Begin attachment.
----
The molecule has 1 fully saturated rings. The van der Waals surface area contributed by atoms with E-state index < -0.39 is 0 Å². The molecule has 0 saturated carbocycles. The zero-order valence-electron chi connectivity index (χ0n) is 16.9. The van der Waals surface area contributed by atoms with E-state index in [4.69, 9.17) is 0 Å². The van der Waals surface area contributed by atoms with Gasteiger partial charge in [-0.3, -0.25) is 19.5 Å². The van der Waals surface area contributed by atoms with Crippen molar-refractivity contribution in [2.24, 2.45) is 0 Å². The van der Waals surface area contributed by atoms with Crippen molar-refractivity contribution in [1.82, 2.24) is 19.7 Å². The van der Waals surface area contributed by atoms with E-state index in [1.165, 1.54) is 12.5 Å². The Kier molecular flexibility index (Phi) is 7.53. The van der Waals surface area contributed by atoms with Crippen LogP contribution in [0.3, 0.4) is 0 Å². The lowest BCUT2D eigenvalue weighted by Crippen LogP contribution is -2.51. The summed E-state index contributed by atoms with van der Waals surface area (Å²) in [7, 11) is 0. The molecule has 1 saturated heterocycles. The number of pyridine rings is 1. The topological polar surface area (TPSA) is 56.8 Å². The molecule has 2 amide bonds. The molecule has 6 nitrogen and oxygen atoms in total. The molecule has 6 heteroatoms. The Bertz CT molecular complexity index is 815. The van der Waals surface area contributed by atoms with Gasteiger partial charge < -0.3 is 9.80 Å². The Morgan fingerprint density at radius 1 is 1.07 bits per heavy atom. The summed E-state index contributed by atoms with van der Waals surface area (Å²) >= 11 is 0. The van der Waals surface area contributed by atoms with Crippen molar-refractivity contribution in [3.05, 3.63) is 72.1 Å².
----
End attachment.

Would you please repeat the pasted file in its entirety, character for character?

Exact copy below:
The molecule has 1 fully saturated rings. The van der Waals surface area contributed by atoms with E-state index < -0.39 is 0 Å². The molecule has 0 saturated carbocycles. The zero-order valence-electron chi connectivity index (χ0n) is 16.9. The van der Waals surface area contributed by atoms with E-state index in [4.69, 9.17) is 0 Å². The van der Waals surface area contributed by atoms with Gasteiger partial charge in [-0.3, -0.25) is 19.5 Å². The van der Waals surface area contributed by atoms with Crippen molar-refractivity contribution in [2.24, 2.45) is 0 Å². The van der Waals surface area contributed by atoms with Crippen molar-refractivity contribution in [1.82, 2.24) is 19.7 Å². The van der Waals surface area contributed by atoms with E-state index in [1.165, 1.54) is 12.5 Å². The Kier molecular flexibility index (Phi) is 7.53. The van der Waals surface area contributed by atoms with Crippen LogP contribution in [0.3, 0.4) is 0 Å². The lowest BCUT2D eigenvalue weighted by Crippen LogP contribution is -2.51. The summed E-state index contributed by atoms with van der Waals surface area (Å²) in [7, 11) is 0. The molecule has 1 saturated heterocycles. The number of pyridine rings is 1. The topological polar surface area (TPSA) is 56.8 Å². The molecule has 2 amide bonds. The molecule has 6 nitrogen and oxygen atoms in total. The molecule has 6 heteroatoms. The Bertz CT molecular complexity index is 815. The van der Waals surface area contributed by atoms with Gasteiger partial charge < -0.3 is 9.80 Å². The Morgan fingerprint density at radius 1 is 1.07 bits per heavy atom. The summed E-state index contributed by atoms with van der Waals surface area (Å²) >= 11 is 0. The van der Waals surface area contributed by atoms with Crippen molar-refractivity contribution in [3.05, 3.63) is 72.1 Å².